Elie Nadelman, ‘Standing Youth’, 1915-1917, Davis & Langdale Company, Inc.

This sheet may be related stylistically to the pencil drawing Adolescent Boy of about 1915, pl. 69, and to the painted plaster Adolescent of 1917 (destroyed), pl. 71 in Lincoln Kirstein, Elie Nadelman (1973).

Exhibited: Davis & Long Company, New York, 1977, American - English Paintings Watercolors and Drawings

Ex coll: Robert Isaacson, New York; Piccadilly Gallery, London; to Davis & Long Company, New York, 1977; to private collection, from 1977 until 2018

About Elie Nadelman

A highly individual artist, sculptor Elie Nadelman worked in a number of styles throughout the first half of the 20th century, exploring classical sculpture and folk art at a time when they had fallen out of favor. Born in Poland, he moved to Munich, where he encountered Jugendstil and the city’s important collection of Greek sculpture. In Paris, he associated with Pablo Picasso, Henri Matisse, Guillaume Apollinaire, and Gertrude and Leo Stein, while he pioneered abstraction in drawing and in his stylized figural sculpture in bronze, wood, and marble. In the mid 1920s, after returning to New York, he shifted styles from his sleek and stylized representations of modern life to fleshy sculpture of circus performers and dancers.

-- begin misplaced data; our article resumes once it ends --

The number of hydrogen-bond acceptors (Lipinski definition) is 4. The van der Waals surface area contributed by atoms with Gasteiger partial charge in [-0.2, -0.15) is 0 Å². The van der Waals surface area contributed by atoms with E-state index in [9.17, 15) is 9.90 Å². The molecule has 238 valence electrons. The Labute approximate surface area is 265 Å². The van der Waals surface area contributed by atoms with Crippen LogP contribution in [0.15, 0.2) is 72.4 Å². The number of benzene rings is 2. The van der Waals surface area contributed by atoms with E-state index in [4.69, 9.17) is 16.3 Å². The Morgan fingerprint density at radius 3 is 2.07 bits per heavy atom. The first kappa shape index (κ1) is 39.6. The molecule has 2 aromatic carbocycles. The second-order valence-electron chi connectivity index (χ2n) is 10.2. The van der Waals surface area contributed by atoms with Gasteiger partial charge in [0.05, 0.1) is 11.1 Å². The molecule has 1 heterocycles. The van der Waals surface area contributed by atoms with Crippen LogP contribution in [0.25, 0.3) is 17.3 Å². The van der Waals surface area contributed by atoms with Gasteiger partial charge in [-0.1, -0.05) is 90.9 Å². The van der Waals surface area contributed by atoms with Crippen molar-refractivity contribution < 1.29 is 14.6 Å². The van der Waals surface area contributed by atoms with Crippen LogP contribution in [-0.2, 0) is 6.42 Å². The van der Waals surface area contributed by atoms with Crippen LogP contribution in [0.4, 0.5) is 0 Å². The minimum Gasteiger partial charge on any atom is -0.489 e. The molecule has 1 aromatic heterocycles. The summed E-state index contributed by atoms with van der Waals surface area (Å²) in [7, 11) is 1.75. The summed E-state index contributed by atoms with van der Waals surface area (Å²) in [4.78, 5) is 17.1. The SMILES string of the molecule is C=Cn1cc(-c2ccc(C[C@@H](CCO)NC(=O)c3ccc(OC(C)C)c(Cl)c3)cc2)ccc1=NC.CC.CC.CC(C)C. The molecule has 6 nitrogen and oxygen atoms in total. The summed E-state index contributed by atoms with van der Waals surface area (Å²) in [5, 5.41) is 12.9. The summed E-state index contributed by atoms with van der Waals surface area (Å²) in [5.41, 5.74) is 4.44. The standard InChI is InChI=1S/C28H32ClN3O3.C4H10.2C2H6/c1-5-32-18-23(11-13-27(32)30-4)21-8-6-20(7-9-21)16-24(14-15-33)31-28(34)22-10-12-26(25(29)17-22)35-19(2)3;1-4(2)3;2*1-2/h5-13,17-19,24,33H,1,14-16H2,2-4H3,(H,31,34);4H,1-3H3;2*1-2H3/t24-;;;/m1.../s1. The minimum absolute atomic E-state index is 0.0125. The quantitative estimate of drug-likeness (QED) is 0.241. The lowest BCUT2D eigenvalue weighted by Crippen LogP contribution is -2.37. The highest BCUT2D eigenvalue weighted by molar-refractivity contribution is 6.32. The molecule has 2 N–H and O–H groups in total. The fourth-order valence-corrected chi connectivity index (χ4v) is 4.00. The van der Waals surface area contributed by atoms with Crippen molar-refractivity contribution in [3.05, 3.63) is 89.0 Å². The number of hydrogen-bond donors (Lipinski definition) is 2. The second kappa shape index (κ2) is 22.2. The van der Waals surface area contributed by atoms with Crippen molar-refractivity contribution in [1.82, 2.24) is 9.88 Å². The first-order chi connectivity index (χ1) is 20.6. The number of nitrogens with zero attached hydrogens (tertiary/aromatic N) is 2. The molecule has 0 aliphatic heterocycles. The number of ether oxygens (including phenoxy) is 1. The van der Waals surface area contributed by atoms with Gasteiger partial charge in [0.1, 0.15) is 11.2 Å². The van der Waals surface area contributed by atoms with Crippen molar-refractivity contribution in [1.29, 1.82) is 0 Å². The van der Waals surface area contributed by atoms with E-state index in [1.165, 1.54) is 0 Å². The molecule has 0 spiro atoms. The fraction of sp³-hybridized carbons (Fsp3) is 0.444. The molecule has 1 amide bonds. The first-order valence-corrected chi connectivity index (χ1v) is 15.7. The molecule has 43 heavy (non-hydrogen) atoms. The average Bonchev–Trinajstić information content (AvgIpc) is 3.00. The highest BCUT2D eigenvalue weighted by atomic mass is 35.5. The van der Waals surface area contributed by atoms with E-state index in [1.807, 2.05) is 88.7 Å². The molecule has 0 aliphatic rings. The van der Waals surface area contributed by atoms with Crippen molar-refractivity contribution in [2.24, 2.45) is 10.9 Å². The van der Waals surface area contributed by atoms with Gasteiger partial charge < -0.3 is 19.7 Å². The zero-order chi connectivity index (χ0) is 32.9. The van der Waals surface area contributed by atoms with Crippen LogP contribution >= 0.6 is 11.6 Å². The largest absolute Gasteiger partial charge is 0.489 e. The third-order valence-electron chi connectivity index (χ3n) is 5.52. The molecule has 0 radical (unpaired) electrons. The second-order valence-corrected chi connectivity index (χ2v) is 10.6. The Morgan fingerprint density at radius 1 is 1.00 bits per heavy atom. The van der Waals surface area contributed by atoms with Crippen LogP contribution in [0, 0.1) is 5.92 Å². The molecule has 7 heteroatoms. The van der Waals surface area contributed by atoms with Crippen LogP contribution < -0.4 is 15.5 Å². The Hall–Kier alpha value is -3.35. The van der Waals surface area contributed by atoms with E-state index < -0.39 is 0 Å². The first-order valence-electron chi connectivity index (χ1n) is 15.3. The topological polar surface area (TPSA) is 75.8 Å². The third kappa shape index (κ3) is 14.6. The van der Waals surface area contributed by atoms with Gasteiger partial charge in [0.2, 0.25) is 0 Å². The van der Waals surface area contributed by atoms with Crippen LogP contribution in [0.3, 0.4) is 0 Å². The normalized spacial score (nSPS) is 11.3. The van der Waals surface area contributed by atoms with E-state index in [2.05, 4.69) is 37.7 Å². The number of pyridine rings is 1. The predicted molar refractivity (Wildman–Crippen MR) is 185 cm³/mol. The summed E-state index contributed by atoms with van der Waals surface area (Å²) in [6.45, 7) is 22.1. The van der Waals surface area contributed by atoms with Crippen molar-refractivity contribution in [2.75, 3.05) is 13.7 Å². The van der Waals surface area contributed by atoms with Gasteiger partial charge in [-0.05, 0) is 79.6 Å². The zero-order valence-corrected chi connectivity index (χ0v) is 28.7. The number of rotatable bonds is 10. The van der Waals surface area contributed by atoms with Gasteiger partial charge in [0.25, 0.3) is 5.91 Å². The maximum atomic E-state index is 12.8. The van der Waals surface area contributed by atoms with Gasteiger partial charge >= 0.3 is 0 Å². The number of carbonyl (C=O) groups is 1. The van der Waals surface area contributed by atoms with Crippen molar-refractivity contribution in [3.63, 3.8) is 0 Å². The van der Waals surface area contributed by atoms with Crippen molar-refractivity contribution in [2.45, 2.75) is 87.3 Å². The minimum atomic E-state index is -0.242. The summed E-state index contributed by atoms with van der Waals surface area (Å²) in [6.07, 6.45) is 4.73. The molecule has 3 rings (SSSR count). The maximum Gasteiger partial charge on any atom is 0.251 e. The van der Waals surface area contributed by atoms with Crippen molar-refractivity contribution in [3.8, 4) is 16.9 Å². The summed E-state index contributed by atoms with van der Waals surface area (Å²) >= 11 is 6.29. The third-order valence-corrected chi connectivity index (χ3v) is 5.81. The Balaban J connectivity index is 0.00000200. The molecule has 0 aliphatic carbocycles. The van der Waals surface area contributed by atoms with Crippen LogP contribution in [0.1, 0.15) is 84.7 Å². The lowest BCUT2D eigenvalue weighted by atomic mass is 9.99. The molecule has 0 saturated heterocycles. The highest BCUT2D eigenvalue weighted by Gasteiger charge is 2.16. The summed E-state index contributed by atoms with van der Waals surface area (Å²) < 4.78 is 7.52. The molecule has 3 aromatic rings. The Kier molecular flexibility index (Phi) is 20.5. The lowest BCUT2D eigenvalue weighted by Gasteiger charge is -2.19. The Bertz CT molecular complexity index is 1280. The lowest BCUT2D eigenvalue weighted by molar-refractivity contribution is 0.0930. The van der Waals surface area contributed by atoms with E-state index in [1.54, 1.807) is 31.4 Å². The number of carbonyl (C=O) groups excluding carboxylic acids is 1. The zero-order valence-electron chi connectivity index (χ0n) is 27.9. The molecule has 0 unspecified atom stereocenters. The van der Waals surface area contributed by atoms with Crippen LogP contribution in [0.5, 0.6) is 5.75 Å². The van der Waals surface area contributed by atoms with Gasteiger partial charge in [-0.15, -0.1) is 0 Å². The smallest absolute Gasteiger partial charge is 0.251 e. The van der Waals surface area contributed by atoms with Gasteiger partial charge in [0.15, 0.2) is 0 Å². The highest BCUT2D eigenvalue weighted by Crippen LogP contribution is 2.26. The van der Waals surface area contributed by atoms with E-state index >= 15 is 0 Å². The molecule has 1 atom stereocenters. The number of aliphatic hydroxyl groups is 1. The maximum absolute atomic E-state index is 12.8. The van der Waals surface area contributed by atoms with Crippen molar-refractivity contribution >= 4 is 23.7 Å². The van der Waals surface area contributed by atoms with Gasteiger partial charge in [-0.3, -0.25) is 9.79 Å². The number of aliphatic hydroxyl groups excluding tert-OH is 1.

Polish-American, 1882-1946, Warsaw, Poland, based in Riverdale, New York